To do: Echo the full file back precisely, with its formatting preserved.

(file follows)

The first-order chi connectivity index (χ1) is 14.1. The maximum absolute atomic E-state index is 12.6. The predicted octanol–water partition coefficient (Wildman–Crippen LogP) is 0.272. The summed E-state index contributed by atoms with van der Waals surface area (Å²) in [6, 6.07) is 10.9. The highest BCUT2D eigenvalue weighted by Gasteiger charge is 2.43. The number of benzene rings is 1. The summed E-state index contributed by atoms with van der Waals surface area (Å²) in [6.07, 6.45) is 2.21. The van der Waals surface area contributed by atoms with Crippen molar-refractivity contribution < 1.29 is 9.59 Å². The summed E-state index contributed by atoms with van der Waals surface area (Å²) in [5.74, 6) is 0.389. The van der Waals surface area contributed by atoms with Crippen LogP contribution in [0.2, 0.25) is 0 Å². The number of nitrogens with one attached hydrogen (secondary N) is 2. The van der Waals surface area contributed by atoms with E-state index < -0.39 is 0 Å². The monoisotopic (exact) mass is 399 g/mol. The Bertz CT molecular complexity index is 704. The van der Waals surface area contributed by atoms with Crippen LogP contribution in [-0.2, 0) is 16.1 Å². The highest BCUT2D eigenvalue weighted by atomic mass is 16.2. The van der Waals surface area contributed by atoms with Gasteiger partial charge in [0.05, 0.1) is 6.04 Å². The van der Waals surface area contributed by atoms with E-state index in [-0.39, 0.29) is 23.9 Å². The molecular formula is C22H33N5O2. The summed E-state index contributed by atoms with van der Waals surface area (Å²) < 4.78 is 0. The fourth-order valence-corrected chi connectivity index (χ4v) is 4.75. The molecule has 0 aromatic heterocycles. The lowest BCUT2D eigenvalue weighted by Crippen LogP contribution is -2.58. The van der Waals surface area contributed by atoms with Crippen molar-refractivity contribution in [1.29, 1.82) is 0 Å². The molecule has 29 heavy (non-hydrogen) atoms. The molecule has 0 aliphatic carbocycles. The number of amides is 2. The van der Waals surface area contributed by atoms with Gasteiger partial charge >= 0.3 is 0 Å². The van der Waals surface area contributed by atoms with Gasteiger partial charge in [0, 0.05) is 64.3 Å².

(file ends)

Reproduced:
The first-order chi connectivity index (χ1) is 14.1. The maximum absolute atomic E-state index is 12.6. The predicted octanol–water partition coefficient (Wildman–Crippen LogP) is 0.272. The summed E-state index contributed by atoms with van der Waals surface area (Å²) in [6, 6.07) is 10.9. The highest BCUT2D eigenvalue weighted by Gasteiger charge is 2.43. The number of benzene rings is 1. The summed E-state index contributed by atoms with van der Waals surface area (Å²) in [6.07, 6.45) is 2.21. The van der Waals surface area contributed by atoms with Crippen molar-refractivity contribution < 1.29 is 9.59 Å². The summed E-state index contributed by atoms with van der Waals surface area (Å²) in [5.74, 6) is 0.389. The van der Waals surface area contributed by atoms with Crippen LogP contribution in [0.2, 0.25) is 0 Å². The number of nitrogens with one attached hydrogen (secondary N) is 2. The van der Waals surface area contributed by atoms with E-state index < -0.39 is 0 Å². The monoisotopic (exact) mass is 399 g/mol. The Bertz CT molecular complexity index is 704. The van der Waals surface area contributed by atoms with Crippen LogP contribution in [-0.2, 0) is 16.1 Å². The highest BCUT2D eigenvalue weighted by atomic mass is 16.2. The van der Waals surface area contributed by atoms with Gasteiger partial charge in [0.05, 0.1) is 6.04 Å². The van der Waals surface area contributed by atoms with E-state index in [-0.39, 0.29) is 23.9 Å². The molecular formula is C22H33N5O2. The summed E-state index contributed by atoms with van der Waals surface area (Å²) < 4.78 is 0. The fourth-order valence-corrected chi connectivity index (χ4v) is 4.75. The molecule has 0 aromatic heterocycles. The lowest BCUT2D eigenvalue weighted by Crippen LogP contribution is -2.58. The van der Waals surface area contributed by atoms with Crippen molar-refractivity contribution in [1.29, 1.82) is 0 Å². The molecule has 29 heavy (non-hydrogen) atoms. The molecule has 0 aliphatic carbocycles. The number of amides is 2. The van der Waals surface area contributed by atoms with Gasteiger partial charge >= 0.3 is 0 Å². The van der Waals surface area contributed by atoms with Gasteiger partial charge in [0, 0.05) is 64.3 Å².